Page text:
But having said that, those who were influenced by existentialism (which is a philosophy that emerged in the mid-20th century which had a strong emphasis on the importance of the individual and the subjective) would reinterpret what it meant to say that the body is resurrected by identifying the body with the “self” - the “I”, the “person.” You will remember we examined at length the attempt to say that the Greek word for “body” is used by Paul in the New Testament (soma) just means “I,” it doesn’t refer to the physical body. On this view the resurrection just means the restoration of the self. So you have something of a contradiction in this view that the human being is thought to be just a physical being – just a material organism – and yet at the same time the affirmation of the resurrection of the body doesn’t really mean this physical body is going to be restored, but just somehow the “I” or the “self” is restored. There is a certain tension in this view. Probably evangelicals who take this unitary view would insist on a physical resurrection but they would deny that there is any sort of soul or immaterial element in man that will endure beyond death.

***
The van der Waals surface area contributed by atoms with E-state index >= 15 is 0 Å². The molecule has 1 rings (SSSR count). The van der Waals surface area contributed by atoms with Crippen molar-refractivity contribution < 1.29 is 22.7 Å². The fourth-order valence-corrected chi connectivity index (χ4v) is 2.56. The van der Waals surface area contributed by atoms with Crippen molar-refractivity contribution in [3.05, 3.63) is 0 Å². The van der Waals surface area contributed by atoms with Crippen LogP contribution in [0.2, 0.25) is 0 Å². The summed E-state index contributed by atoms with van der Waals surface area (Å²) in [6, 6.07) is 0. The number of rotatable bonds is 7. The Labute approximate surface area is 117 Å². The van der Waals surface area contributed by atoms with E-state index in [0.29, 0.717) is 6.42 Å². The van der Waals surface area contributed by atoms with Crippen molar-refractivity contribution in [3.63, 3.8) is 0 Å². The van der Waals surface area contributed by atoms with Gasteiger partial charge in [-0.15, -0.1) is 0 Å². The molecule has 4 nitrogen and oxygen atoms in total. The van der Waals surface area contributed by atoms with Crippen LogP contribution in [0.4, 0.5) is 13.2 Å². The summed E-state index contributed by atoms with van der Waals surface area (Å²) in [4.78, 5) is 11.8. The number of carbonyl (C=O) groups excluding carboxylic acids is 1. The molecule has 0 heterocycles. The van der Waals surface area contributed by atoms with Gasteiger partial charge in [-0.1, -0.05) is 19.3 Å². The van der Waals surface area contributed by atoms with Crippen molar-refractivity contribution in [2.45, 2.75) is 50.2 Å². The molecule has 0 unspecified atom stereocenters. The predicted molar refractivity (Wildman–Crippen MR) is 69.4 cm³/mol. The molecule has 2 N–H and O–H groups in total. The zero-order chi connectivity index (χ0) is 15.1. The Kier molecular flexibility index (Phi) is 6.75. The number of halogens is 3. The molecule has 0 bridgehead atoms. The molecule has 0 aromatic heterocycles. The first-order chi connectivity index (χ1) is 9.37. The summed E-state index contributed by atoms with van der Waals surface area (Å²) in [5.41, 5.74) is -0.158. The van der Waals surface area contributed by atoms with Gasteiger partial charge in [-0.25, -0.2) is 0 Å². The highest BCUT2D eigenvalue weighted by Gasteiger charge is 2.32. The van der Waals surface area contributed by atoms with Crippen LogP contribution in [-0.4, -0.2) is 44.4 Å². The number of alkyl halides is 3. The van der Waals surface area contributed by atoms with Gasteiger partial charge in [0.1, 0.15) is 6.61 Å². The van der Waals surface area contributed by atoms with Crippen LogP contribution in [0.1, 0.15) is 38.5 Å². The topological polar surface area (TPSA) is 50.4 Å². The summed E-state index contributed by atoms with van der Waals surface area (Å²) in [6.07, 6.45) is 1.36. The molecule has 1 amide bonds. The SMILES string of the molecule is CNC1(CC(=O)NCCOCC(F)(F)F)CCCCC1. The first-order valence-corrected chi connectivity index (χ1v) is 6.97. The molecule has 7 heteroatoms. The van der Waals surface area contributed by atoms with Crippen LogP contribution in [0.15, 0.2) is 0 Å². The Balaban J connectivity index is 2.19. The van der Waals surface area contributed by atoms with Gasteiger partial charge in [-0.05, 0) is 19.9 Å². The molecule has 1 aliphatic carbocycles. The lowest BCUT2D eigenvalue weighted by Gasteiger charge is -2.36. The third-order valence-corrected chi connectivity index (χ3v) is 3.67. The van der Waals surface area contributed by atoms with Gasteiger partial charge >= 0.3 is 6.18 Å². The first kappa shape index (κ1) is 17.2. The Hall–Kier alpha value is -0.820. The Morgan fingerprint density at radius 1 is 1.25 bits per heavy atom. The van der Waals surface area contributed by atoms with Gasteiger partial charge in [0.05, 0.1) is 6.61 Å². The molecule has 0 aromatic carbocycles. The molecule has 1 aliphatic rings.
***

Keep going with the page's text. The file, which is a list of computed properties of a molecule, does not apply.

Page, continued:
Student: [inaudible]

Dr. Craig: What is the distinction between spirit and soul in the Platonic view? The soul would be a sort of animating life-force that we would have in common with animals. So often the Greeks would talk about the animal soul. They would say because our bodies are physical organisms – living organisms – we have a soul that is common to other animals. But in addition to that, man is a rational soul so he has a spiritual or mental faculty that distinguishes him from the animals. So the spirit could be distinguished from the soul in the sense that it is equipped with these rational faculties as opposed to animals that have a soul that aren’t rational. In theology very often the spirit will be thought of as that aspect of human being that enables us to relate to God. We are spiritually dead in our sins but this will be quickened and brought to life in Christ so that we can once again have a relationship with God